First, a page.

The viewer is encountered not only with a recollection area but also a confrontation area. Empathizing with victims and victimhood by confronting the conscience aims to situate violence and oppression in the collective memory and thus to prevent recurrence; those who cause oppression are doomed forever. Going back to Sontag, we read: "In an era of information overload, the photograph provides a quick way of apprehending something and a compact form for memorizing it. The photograph is like a quotation, or a maxim or proverb."[3]  "My Beloved Sulukule.." is, at the same time, a proverb that rises upon human values, confronting us with our conscience.

Throughout the documentary, doors open one by one and welcome us inside; so our roads cross with 'the other', and going beyond mere crossing, we now enter their lives, perch on the edge of their privacy, like shy guests. As the pain of the others resonate one by one, Gülsüm, the voice and conscience of the neighborhood starts to speak. Gülsüm speaks, talks piece by piece, without giving a break, without stopping to breath... as if they and the dozers would soon raid the neighborhood and the dialog would have to be terminated, yet there is so much to tell, she has to tell us about everything before they and the dozers arrive, all the regret harbored in her heart, the suffering, the torment taking place in front of the entire city, yet not seen / ignored by the majority, all the wrong and the injustice have to be unmasked, she has to speak before they come, before the dozers raid in, one never knows when they will come because they arrive any time be it at dawn or at night, they have no mercy for the sick/the old/the children/the pregnant, they and their dozers, that is why they have notes on their windows reading 'Attention Dozer: There are people in this house!', this is why they all hang their clothes on the doors and windows, Gülsüm talks and talks without pause, talks as if racing with the dozers: Houses marked with red crosses, houses 'cautioning' the dozers, walls with writings 'welcome to Gaza' or 'welcome to the dead city', children and rubble and rubble and children, and of course the women and the elderly and the old man crouched in front of the writing on the wall, written with the optimism of the Sulukule people: ‘A day will come and this will end...', the expression on his face sweeping away all optimism and Gülsüm speaks, staring afar with a bitter gaze, she speaks; we feel through sight and comprehend as we see. When Gülsüm stops, the viewer is no more the person he/she was at the beginning, is bitten deeper and seized by an urge to revolt; no doubt that another witness has been added to the list of those who will testify in.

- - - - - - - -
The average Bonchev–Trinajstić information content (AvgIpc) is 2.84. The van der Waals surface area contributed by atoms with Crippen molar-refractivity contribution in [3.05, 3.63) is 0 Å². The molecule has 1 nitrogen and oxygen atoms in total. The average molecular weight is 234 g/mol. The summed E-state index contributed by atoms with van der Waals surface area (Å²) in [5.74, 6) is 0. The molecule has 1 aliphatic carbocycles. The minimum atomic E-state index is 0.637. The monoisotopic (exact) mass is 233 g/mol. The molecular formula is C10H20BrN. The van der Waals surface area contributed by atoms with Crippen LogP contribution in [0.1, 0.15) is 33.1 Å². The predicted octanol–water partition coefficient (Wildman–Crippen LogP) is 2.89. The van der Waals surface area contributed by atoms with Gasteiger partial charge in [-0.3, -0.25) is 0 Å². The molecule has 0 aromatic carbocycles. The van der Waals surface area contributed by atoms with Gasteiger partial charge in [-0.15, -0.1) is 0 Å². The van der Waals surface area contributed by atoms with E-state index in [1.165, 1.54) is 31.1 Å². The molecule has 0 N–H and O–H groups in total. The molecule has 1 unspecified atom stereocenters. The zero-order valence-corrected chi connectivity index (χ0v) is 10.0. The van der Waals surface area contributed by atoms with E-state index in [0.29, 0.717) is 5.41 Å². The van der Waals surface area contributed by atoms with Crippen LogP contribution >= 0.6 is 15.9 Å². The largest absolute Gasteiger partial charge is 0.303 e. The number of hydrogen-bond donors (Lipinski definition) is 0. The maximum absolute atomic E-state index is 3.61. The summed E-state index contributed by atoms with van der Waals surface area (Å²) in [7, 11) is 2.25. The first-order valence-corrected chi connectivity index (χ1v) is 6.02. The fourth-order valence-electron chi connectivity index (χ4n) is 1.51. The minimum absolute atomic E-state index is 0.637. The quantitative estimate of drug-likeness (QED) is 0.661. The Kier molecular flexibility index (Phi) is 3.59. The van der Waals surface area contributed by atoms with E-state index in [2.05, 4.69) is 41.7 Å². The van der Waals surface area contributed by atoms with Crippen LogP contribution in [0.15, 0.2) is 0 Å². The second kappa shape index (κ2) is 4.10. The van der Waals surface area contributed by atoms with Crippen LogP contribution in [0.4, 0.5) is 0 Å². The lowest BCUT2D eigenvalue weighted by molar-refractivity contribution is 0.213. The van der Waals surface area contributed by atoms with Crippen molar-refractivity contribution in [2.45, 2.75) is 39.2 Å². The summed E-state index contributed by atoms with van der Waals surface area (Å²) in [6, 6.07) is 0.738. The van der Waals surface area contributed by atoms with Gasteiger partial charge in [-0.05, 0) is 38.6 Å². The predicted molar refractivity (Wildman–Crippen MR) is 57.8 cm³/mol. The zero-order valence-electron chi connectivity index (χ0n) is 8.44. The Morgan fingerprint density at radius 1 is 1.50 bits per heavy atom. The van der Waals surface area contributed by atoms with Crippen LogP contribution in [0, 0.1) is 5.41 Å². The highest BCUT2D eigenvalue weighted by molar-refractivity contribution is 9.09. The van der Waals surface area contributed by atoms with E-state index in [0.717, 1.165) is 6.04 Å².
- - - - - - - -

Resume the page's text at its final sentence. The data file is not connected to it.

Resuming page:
//While we record, one by one, in our memories, what they, the oppressors do not see and do not understand; we may be faced someday, somewhere, perhaps at unexpected moments and even at moments within broader spans, with the pain given to the others may and our conscience may be disturbed. A child's face in Tarlabaşı, a woman's laugh in Fener-Balat, a wall in Ayvansaray or an old man from this neighborhood... Gülsüm is silent this time among the images from “My Beloved Sulukule” that slip from the memory’s trunk that is opened with a sense of déja vu ,  and conscience speaks; it speaks that being merely a spectator to the agony of others means indirect participation in the crimes committed. Sontag continues: "The photographs are a means of making 'real' (or 'more real') matters that the privileged and the merely safe might prefer to ignore." And "My Beloved Sulukule.." also serves such a function; while forcing those living in their comfort zones to look at the pain of 'the others', it stirs the conscience and points to the need to fight injustice...and reiterates and reminds us that we are human.

[1] Susan Sontag, ‘Looking at War: Photography's View of Devastation and Death’, The New Yorker , Dec.9th .2002.

[2] Susan Sontag, Regarding the Pain of Others,2003.

[3] ibid.

Translation by : Mine Sengel




Sulukule , gipsy , demolition